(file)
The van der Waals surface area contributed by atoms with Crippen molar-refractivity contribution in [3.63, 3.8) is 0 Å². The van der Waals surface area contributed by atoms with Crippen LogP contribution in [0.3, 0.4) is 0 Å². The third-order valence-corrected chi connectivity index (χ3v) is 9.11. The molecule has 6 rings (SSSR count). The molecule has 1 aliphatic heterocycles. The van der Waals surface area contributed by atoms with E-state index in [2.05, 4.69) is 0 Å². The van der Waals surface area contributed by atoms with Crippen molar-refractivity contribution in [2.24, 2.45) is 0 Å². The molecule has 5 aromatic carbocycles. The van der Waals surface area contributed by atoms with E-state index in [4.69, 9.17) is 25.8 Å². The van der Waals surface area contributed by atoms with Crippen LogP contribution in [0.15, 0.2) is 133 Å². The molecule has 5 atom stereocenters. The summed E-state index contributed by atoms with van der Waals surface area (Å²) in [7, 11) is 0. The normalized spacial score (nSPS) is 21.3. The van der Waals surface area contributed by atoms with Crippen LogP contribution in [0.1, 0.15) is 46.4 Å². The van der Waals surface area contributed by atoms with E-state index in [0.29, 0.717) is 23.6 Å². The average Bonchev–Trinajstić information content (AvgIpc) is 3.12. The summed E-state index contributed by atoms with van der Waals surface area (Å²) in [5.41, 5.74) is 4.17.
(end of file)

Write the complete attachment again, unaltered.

The van der Waals surface area contributed by atoms with Crippen molar-refractivity contribution in [3.63, 3.8) is 0 Å². The van der Waals surface area contributed by atoms with Crippen LogP contribution in [0.3, 0.4) is 0 Å². The third-order valence-corrected chi connectivity index (χ3v) is 9.11. The molecule has 6 rings (SSSR count). The molecule has 1 aliphatic heterocycles. The van der Waals surface area contributed by atoms with E-state index in [2.05, 4.69) is 0 Å². The van der Waals surface area contributed by atoms with Crippen molar-refractivity contribution in [2.24, 2.45) is 0 Å². The molecule has 5 aromatic carbocycles. The van der Waals surface area contributed by atoms with E-state index in [4.69, 9.17) is 25.8 Å². The van der Waals surface area contributed by atoms with Crippen LogP contribution in [0.15, 0.2) is 133 Å². The molecule has 5 atom stereocenters. The summed E-state index contributed by atoms with van der Waals surface area (Å²) in [7, 11) is 0. The normalized spacial score (nSPS) is 21.3. The van der Waals surface area contributed by atoms with Crippen LogP contribution in [0.1, 0.15) is 46.4 Å². The van der Waals surface area contributed by atoms with E-state index in [0.29, 0.717) is 23.6 Å². The average Bonchev–Trinajstić information content (AvgIpc) is 3.12. The summed E-state index contributed by atoms with van der Waals surface area (Å²) in [5.41, 5.74) is 4.17.